Note: This horse was obviously upset or in pain over something. Know when they are just being bratty and when they have a problem. Once discovered, act accordingly to the situation.
  • Changes in behavior
    I was riding in a field and the horse wanted to run. I made him stop so he bucked me off. Turns out horse was reacting to a large rattlesnake. Understand what your horse is telling you and be careful while riding in grass.
    Note: Horses' senses are much more heightened than our own so pay attention to them when their behavior changes. It could be naughtiness, but it could also be a warning for something outside either of your control.  
  • Three strikes
    My horse let me know twice she didn’t like my treating her wound on her with an aerosol medication. She didn’t like the sound. The third time she struck at it with her hoof, hitting me near my eye. Listen to your horse and don’t ignore their warnings. 
    Note: It's very important to be able to read your horse's body language. Have a professional help you teach your horse to deal with things like doctoring wounds
  • Horse not ready
    The horse was throwing his head and spinning in circles. I should have just gotten off and put her back in the stable.
    Note: Depending on the situation just giving up is not always the answer. The horse may have taken your getting off and getting put back up as winning the battle, which they will continue to wage the next time you try and ride. Enlist help from a professional to work through this problem.  
  • Being heavy handed
    Don’t be too heavy handed on your horse’s mouth. My horse reared and I went over backwards.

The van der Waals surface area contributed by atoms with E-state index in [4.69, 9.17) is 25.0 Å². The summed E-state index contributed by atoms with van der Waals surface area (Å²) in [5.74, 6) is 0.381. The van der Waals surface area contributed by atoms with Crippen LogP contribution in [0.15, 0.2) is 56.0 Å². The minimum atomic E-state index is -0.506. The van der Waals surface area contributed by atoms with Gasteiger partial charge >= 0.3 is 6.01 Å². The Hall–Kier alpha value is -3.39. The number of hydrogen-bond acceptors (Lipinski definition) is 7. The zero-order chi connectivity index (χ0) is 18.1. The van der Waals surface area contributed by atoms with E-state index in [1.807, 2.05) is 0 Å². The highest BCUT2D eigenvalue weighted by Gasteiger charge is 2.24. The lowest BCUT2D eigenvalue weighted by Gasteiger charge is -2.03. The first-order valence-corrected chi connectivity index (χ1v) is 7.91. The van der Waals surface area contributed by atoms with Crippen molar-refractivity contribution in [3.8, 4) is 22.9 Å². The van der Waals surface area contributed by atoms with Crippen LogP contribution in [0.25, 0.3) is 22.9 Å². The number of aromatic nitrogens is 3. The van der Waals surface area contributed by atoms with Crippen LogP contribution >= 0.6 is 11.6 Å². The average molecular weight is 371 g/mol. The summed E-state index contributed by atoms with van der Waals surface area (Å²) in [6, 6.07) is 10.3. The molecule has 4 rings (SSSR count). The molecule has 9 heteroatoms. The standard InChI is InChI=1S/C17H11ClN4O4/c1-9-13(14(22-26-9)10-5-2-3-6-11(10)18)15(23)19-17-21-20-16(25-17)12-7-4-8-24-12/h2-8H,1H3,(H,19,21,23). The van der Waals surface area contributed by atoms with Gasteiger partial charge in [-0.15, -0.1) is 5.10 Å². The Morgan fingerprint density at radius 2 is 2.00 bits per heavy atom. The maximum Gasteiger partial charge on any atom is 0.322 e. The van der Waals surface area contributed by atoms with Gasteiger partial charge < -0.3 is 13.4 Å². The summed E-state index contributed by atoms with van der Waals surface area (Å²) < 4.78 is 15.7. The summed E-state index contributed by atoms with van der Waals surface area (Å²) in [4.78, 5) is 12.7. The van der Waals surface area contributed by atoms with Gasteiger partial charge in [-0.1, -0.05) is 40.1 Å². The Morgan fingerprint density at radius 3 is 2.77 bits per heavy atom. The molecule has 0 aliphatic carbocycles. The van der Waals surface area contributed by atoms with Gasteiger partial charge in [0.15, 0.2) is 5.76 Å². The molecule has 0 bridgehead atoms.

Note: Rearing, although possibly heightened by a heavy hand, is a much more serious matter than that. You need to enlist the help of a professional to work through the problem.  
  • Doing health checks
    Be aware of your horse's mood. Do a health check if there seems to be something off. If the bit seems to be the problem, check the teeth.
    Note: Good advice. It is always very important to know your horse's normal attitude and health. That way, if something is off you can notice it right away.  
  • Off days
    I could tell my horse was off but I chose to ride anyway. I got thrown off when she spooked on a new trail. Sometimes horses try to tell us something and we don't listen. Try to find out what is bothering the horse.
    Note: Always know your horse and their moods.  
  • Understand horse behavior
    I got a skull fracture from getting bucked off a horse. It kept bucking and caught me under the helmet with a hind toe. Learn about the nature of horses, their range of their vision, and signs they may give indicating tension, fear, or relaxation. 
    Notes: When learning about horses, make sure you work with a respected professional - not just for riding lessons, but for overall horse knowledge.  
  • Horse position
    I was riding single file in a rural area without many trails and far from a road. My horse was last and it kept trying to follow too closely to the horse in front of it. I tried to hold it back because a novice rider (my newlywed husband) was in front of me and I did not want his horse to kick and pitch him off. Without any warning my horse rebelled at being reined back and bucked me off. Luckily I had a helmet on, which saved my life. 
    Note: Always be weary of what your horse is telling you. It may have been a good idea to move this horse up the line to make it more comfortable and to have a more enjoyable ride.